Shortly after returning to Australia from her seventh deployment to the Middle East, more than 200 officers and sailors of HMAS Darwin today (7 July 2016) exercised the ship’s right to Freedom of Entry to the City of Darwin.
CAPTION: The crew of HMAS Darwin march through the main street of Darwin while exercising their right to Freedom of Entry. Photo by Able Seaman Sarah Ebsworth
The tradition of Freedom of Entry originates in medieval times, when a city would show its trust in a group of men-at-arms by allowing them to enter their walls without being disarmed.
Nowadays the right of Freedom of Entry is a symbolic mark of honour and support from a city to a military unit.
HMAS Darwin has an embarked crew of 229 officers and sailors and the Commanding Officer is Commander Phillip Henry.
Today’s Freedom of Entry coincides with the ship’s first port visit in Australia after a six month deployment to the Middle-East.
Commanding Officer HMAS Darwin Commander Phillip Henry said the march was a great source of pride for the ship’s company.
“After six months away from family and friends, to say we have been anticipating this moment is an understatement,” Commander Henry said.
The ship’s company marched down Knuckey Street where they were challenged by the Lord Mayor of Darwin Katrina Fong Lim at the Darwin Town Hall with the Freedom of Entry heartily granted.
“We carry the name Darwin with a great deal of pride and respect,” Commander Henry said.
“Respect for the service personnel who have gone before us and pride in the great city and community whom we represent.
“It was very encouraging to see the community line the streets in large numbers to show their support.”
The tradition of Freedom of Entry dates back to the 11th century, when a city trained soldiers for defensive measures and city protection. Freedom of Entry was rigorously controlled by the city leaders as a measure of precaution rather than an act of grace.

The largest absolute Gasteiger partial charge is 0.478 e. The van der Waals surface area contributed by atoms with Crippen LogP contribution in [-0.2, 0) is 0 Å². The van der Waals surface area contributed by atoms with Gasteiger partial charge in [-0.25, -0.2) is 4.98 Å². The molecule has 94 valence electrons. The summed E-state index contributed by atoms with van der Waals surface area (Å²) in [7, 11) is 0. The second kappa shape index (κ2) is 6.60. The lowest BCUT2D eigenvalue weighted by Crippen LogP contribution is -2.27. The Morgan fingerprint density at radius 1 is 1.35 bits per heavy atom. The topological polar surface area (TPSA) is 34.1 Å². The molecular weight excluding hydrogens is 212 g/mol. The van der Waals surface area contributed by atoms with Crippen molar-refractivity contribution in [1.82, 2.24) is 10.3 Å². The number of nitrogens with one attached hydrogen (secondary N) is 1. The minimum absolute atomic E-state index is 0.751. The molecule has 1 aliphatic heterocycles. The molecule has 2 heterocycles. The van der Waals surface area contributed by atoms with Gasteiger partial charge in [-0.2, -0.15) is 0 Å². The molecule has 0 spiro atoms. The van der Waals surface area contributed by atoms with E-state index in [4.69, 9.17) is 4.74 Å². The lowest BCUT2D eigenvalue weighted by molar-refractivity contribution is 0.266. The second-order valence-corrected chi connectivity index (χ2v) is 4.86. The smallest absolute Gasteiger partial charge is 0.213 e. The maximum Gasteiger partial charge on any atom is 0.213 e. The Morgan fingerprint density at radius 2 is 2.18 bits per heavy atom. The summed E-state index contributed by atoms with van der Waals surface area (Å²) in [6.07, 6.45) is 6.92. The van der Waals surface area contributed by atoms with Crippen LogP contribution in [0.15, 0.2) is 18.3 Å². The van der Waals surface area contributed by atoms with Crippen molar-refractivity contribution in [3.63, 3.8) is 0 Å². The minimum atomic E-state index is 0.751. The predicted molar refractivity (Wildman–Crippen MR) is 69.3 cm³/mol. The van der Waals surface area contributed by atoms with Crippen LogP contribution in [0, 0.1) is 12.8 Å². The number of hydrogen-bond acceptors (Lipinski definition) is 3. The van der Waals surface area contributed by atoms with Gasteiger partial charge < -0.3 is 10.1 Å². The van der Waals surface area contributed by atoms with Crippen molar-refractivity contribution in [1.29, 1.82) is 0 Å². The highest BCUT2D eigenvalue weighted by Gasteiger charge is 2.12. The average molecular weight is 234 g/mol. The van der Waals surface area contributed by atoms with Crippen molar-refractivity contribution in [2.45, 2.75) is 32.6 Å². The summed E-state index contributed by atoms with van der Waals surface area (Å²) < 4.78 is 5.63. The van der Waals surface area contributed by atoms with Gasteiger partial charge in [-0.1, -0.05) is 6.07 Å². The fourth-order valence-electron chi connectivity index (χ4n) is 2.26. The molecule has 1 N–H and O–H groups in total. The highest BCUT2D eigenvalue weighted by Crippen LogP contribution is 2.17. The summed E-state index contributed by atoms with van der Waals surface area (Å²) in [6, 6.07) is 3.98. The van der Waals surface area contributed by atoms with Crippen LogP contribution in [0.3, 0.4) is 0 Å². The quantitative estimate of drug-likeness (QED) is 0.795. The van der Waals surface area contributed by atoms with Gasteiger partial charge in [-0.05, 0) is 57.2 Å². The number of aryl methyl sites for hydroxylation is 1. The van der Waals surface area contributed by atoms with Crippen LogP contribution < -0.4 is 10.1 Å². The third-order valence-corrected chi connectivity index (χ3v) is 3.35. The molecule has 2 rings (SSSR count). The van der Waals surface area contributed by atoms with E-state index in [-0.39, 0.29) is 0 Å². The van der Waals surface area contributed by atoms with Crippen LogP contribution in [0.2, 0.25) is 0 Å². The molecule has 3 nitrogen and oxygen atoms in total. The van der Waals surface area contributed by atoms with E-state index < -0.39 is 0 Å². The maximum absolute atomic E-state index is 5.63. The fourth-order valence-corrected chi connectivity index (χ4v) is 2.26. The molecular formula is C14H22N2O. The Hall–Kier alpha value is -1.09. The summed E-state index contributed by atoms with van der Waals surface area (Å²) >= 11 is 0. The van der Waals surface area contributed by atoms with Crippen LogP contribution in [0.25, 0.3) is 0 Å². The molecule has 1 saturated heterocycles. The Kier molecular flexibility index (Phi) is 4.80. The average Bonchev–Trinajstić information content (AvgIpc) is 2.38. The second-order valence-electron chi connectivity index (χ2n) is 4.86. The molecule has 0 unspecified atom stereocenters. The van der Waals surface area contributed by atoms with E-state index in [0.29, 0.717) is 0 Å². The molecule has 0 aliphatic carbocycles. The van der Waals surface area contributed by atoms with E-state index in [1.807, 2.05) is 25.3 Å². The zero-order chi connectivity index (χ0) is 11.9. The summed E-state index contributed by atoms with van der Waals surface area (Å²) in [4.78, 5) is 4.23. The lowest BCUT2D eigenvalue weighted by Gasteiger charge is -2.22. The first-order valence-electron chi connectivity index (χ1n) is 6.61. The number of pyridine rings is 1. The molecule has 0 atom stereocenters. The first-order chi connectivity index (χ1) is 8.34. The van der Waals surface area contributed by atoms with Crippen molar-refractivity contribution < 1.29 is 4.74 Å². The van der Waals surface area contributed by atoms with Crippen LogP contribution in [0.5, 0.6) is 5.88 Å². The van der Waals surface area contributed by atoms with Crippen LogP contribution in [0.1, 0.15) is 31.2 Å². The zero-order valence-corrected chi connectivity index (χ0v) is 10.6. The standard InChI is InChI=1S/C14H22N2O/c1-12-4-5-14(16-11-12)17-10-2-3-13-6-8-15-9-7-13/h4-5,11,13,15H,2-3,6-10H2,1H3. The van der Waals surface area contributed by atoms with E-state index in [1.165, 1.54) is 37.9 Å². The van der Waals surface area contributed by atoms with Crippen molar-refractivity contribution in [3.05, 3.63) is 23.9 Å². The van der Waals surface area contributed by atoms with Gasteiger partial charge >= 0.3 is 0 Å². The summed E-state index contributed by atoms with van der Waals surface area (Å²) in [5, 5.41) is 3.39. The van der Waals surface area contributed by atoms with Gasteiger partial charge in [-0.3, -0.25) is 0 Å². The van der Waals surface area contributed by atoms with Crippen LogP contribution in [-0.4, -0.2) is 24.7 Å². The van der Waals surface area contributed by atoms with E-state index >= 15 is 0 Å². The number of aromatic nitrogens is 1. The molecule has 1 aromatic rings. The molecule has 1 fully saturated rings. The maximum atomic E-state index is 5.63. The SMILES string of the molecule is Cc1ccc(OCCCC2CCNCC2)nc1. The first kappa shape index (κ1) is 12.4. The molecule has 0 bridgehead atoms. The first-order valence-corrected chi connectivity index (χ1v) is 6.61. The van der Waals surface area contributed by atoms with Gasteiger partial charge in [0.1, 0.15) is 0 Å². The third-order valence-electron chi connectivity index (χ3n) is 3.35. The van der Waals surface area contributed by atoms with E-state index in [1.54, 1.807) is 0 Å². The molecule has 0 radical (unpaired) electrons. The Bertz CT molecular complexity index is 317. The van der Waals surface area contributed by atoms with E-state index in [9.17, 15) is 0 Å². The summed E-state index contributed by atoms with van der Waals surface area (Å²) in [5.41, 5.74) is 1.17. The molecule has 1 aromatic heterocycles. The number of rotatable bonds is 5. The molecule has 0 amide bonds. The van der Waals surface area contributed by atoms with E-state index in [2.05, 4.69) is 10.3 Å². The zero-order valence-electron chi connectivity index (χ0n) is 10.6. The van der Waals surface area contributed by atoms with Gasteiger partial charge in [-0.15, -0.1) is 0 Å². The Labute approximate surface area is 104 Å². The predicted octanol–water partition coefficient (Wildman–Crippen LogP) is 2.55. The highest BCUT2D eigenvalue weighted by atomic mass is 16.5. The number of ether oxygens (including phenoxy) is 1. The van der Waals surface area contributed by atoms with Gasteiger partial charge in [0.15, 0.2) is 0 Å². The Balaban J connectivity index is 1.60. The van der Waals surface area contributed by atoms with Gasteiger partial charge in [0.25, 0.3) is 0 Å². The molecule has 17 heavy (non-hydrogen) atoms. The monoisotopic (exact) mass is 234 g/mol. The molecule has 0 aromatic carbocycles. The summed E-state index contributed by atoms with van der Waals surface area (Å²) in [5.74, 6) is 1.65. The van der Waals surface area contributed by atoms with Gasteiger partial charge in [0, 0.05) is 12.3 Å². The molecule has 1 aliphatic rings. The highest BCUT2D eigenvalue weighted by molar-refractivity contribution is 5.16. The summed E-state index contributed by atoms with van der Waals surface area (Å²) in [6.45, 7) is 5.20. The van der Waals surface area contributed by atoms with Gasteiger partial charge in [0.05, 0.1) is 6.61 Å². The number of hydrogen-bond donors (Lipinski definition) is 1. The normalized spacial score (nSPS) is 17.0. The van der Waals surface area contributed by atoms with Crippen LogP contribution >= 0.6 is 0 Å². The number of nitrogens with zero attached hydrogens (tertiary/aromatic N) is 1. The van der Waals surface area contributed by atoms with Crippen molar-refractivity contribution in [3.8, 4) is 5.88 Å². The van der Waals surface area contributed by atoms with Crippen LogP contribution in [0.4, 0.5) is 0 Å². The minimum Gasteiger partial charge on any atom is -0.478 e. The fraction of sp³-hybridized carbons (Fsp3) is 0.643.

In modern times the granting of Freedom of Entry bestows no legal right or privilege on the recipient body, but it is accepted that the conferment is the most honourable distinction the city can give.
HMAS Darwin is returning to Australia after a six-and-a-half-month deployment to the Middle-East as part of Operation MANITOU, the ADF’s contribution in support of international efforts to promote maritime security, stability and prosperity in the Middle East Region.
During this deployment, the ship intercepted a large cache of illegally smuggled small-arms weaponry and disrupted a number of narcotic smuggling operations.
Also, in the last days of her deployment, a sailor was found dead during shore leave in Muscat, Oman.
HMAS Darwin is one of the Royal Australian Navy’s three Adelaide-class guided missile frigates. The ship is a long-range escort capable of area air defence, surface and undersea warfare, surveillance, reconnaissance and interdiction. The ship can counter simultaneous threats from aircraft, surface vessels and submarines.
HMAS Darwin was originally granted Freedom of Entry on 25 October 1985.
The ship’s pennant number is 04 and her motto is ‘RESURGENT’..
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